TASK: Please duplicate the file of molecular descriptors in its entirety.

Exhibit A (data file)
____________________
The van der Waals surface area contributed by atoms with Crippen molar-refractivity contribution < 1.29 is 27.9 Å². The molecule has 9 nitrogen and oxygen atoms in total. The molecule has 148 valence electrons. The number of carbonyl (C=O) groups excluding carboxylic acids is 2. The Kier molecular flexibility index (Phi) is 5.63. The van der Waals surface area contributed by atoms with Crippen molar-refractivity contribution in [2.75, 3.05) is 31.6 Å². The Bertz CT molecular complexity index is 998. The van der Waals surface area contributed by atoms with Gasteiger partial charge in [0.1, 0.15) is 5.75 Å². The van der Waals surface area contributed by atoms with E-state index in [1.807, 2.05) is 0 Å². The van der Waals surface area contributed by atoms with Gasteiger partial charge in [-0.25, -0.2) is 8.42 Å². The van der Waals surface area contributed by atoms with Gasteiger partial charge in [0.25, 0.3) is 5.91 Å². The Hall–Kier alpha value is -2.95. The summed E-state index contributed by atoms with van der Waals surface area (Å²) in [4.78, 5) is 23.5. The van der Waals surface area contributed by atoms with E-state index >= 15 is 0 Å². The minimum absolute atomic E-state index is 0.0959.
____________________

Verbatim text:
The van der Waals surface area contributed by atoms with Crippen molar-refractivity contribution < 1.29 is 27.9 Å². The molecule has 9 nitrogen and oxygen atoms in total. The molecule has 148 valence electrons. The number of carbonyl (C=O) groups excluding carboxylic acids is 2. The Kier molecular flexibility index (Phi) is 5.63. The van der Waals surface area contributed by atoms with Crippen molar-refractivity contribution in [2.75, 3.05) is 31.6 Å². The Bertz CT molecular complexity index is 998. The van der Waals surface area contributed by atoms with Gasteiger partial charge in [0.1, 0.15) is 5.75 Å². The van der Waals surface area contributed by atoms with E-state index in [1.807, 2.05) is 0 Å². The van der Waals surface area contributed by atoms with Gasteiger partial charge in [-0.25, -0.2) is 8.42 Å². The van der Waals surface area contributed by atoms with Gasteiger partial charge in [0.25, 0.3) is 5.91 Å². The Hall–Kier alpha value is -2.95. The summed E-state index contributed by atoms with van der Waals surface area (Å²) in [4.78, 5) is 23.5. The van der Waals surface area contributed by atoms with E-state index >= 15 is 0 Å². The minimum absolute atomic E-state index is 0.0959.